Holy City Style

February 26, 2008

Feature: Lisa Moorer & Culture Vultures

Filed under: fashion,Feature — carolime @ 12:34 am
Tags: , , ,

If you didn’t know it was there, you might never know it was there.

It’s an uncommon store in the Charleston shopping terrain.

A store that doesn’t feature the latest fashions or the latest designers, and yet is incredibly chic.

Owner and founder Lisa Moorer opened Culture Vultures two years ago in the retro-chic Avondale shopping district of West Ashley.

“I always wanted my own store,” she said, resting her hand on the enormous glass countertop beside her, drawing attention to the glittering collection of antique jewelry and hatpins inside.

The 300-square foot space is proof that big things come in small packages.

The cheerful yellow painted walls of the store are packed with exquisite and unique vintage pieces. English furs, cocktail dresses, shoes, hats, purses, and jewelry all make up the store that is Culture Vultures.

A Rough Start

“My mother was well known in the Charleston community for her fashion,” recounts Moorer, quickly admitting that she herself was not so much a fashion plate growing up, “I was more of a hippy”.

Moorer’s mother did though engrain in her a strong appreciation for fine clothing, one that’s now translated into an appreciation for vintage clothing.
But it was a bit of a challenge in introducing Charleston to vintage clothing.
Moorer started selling vintage attire Saturday mornings at the Ladson Flea Market ten years ago, “I realized then Charleston just wasn’t ready for vintage clothing.”

But since then, with the pop-culture immergence of vintage into the mainstream fashion Moorer was able to start her own store.

Culture Vultures started two-years ago with Moorer and her husband as an art store with vintage clothing sales on the side.

“We realized the clothes were more popular than the art, and the vintage just kind of took over.”

Stories You’ll Hear in a Vintage Store

The store is a never-ending steam of rich and interesting stories, ranging from consigners to the name of the store itself.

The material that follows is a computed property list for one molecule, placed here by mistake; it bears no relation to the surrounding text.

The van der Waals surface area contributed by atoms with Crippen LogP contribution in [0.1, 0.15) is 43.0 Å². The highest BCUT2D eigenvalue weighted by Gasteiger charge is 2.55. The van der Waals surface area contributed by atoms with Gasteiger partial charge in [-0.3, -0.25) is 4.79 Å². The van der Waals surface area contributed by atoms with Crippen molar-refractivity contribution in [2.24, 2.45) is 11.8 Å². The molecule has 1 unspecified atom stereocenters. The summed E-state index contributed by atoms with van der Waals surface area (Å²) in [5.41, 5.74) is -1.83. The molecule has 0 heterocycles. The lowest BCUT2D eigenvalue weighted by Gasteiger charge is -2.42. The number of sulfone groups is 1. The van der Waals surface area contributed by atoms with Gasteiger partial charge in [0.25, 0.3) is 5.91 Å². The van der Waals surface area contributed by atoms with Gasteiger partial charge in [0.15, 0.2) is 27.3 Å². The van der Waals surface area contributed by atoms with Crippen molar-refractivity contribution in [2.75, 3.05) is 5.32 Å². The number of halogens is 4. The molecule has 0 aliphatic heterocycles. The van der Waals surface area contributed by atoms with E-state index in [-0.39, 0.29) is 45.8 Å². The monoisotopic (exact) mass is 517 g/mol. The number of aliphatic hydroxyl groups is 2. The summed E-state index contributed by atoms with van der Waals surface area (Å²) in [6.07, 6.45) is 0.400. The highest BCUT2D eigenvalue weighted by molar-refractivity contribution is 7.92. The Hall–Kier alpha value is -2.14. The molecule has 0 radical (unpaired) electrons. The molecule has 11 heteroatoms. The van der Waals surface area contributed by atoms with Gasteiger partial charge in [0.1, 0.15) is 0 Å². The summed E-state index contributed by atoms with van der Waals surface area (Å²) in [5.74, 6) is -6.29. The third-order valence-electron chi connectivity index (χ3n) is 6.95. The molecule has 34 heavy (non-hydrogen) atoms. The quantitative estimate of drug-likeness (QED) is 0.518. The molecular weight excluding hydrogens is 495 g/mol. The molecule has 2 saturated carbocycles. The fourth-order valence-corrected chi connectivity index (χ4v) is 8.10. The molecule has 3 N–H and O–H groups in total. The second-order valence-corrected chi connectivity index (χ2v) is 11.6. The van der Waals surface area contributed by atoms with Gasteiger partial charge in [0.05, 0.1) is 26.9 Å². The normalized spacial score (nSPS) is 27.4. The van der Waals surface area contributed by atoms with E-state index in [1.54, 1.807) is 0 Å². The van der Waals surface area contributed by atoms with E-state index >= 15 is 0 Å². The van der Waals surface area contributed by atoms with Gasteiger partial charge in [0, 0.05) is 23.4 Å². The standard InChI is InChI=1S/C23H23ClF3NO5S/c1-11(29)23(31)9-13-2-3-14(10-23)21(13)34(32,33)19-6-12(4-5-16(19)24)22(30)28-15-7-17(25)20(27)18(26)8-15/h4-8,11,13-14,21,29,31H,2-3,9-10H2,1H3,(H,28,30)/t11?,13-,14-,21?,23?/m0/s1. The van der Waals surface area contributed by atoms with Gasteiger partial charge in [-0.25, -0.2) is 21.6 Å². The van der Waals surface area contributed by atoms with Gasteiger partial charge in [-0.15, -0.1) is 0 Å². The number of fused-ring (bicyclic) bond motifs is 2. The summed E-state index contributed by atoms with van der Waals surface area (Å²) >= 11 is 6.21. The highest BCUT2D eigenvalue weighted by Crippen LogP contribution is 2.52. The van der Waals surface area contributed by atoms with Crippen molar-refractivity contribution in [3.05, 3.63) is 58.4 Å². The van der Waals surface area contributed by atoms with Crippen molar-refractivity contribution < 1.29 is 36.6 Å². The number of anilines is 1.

Moorer recounts an older consigner who came in with a collection of cocktail dresses, “She said they were from her aunt who lived in Cuba next door to Hemmingway.” The aunt, a woman who lived in a time before it was socially acceptable to have multiple relationships with men, was reported to have been married over twenty times and a frequent patron to cocktail parties with Hemmingway himself.

The name of the store is another story entirely.

Moorer blames it all on a friend, “She came up with the name one night over a pot of tea and I just went with it.”

Not-So Glamorous Life

Since its opening, the store has grown in popularity and recently hired a second part-time employee.

“It’s only my second day,” said Eden Fonvielle a self-described “vintage freak”.
“I met Lisa when I bought this great Star Trek tie for my husband. We hit it off and now I’m here.”

Something that only lends to a lesson Moorer’s learned during her years in the business.

Ugly sells.

“I have one woman I buy from, I’ll take the clothes to the counter and she’ll pick through them saying ‘that’s ugly’ ‘that’s ugly, too’. I just smile and know that’ll be the stuff that sells the fastest.”

And the glamour behind vintage clothing sales?

“My first job was cleaning the windows,” Fonvielle laughs.
“Proof that selling vintage clothes isn’t so glamorous after all,” Moorer adds.

Attractive Benefits

College students might be wary of the high price of vintage clothing, but Culture Vultures features a rack of goodies all only five dollars.

“I love wearing vintage. I know nobody else will have it,” said Olivia Gossett a freshman at the College of Charleston, “There’s nothing worse than showing up at a party and realizing three girls are wearing the exact same thing as you.”

College students will love the price, and environmentally conscious shoppers will love the fact that it’s environmentally savvy.

“That’s what I always like to remind people,” said Moorer, “Vintage clothing is great for the environment, creative reuse all the way.”

In this trendy southern town, vintage clothing seems to have its benefits and is definitely here to stay.

If You Want More…

Check out Culture Vultures on MySpace

If You Go…

Culture Vultures is on Savannah highway (right across the bridge to W. Ashley if you aren’t a local) in the super eclectic Avondale area. Culture Vultures is on your left if you’re coming out of town. You’ll pass the recently departed Junk ‘n Jive & the big thrift store. Culture Vultures is just past both, parking can be a bit tricky and DON’T park in the big thrift store’s parking lot. Yes, they will actually have you towed.

Happy vintaging lovelies!


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